Today, Microsoft announced that it would put one of its main products on Linux for the first time, selling a version of its database software to run on the open source OS.
Until now it has only sold the product, called SQL Server, to run on Windows, reflecting the tight integration Microsoft has traditionally used to protect revenues from its own operating system.
"I think it was a religious thing," Merv Adrian, an analyst at Gartner, said of Microsoft's unwillingness under Steve Ballmer, Mr. Nadella's predecessor, to move beyond Windows. "We would love to have seen this Linux thing five years ago, we were telling them that's what they should do."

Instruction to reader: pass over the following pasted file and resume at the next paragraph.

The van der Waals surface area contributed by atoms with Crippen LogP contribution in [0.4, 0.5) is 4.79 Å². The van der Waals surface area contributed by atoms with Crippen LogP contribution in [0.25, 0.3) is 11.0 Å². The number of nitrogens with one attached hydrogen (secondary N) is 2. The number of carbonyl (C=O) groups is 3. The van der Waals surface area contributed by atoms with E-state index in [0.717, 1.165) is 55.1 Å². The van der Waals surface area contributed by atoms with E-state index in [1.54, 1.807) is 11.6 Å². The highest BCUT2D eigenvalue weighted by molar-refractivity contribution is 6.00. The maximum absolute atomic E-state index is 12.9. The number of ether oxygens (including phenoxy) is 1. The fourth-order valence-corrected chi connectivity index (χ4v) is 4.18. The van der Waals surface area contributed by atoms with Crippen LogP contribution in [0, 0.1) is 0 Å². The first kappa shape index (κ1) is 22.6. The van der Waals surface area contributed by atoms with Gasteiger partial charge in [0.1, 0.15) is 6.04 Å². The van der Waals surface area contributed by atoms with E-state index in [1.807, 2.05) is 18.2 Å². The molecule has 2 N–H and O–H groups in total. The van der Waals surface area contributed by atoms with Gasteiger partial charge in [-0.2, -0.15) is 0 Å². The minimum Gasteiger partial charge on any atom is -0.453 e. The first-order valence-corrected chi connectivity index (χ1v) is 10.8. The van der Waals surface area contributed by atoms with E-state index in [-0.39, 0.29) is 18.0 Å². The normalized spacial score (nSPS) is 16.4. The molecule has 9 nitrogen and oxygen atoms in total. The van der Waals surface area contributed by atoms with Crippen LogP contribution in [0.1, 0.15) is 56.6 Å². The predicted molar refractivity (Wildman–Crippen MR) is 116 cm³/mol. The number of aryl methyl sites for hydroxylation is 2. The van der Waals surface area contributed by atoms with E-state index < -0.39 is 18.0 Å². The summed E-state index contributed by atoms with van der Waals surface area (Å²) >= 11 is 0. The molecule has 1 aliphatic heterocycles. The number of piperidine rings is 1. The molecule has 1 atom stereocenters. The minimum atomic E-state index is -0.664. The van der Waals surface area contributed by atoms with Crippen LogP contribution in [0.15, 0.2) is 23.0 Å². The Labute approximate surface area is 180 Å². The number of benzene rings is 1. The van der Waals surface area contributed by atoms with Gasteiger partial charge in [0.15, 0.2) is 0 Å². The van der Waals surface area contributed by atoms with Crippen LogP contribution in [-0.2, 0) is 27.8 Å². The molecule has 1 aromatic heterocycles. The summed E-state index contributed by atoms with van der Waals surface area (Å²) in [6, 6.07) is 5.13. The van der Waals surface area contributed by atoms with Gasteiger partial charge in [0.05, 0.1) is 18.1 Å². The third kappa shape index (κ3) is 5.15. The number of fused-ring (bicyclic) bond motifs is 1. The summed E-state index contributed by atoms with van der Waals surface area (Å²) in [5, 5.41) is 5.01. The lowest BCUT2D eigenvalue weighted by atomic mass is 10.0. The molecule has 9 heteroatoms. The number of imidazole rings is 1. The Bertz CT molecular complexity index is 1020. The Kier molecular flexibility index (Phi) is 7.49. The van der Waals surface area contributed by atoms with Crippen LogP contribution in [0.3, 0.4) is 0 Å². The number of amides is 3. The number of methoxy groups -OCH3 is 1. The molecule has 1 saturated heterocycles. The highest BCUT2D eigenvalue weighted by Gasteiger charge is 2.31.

Mr. Ballmer had taken a forceful stand against Linux, at one point describing the open source code as a "cancer" eating into the commercial software business.
However, Mr. Nadella said the change in strategy would give Microsoft a shot at the much bigger part of the database market that does not run on Windows, and denied that it would lead to a 'cannibalisation' of Microsoft's operating system as customers opted for Linux instead.
Nadella added that "I want us to be aggressive in going after all opportunities." Asked if this was a direct attack on Oracle, the leading database software company, he replied: "They are the incumbents, absolutely." The new software is not scheduled for release until mid-2017. For more on this story, see the full Financial Times report here.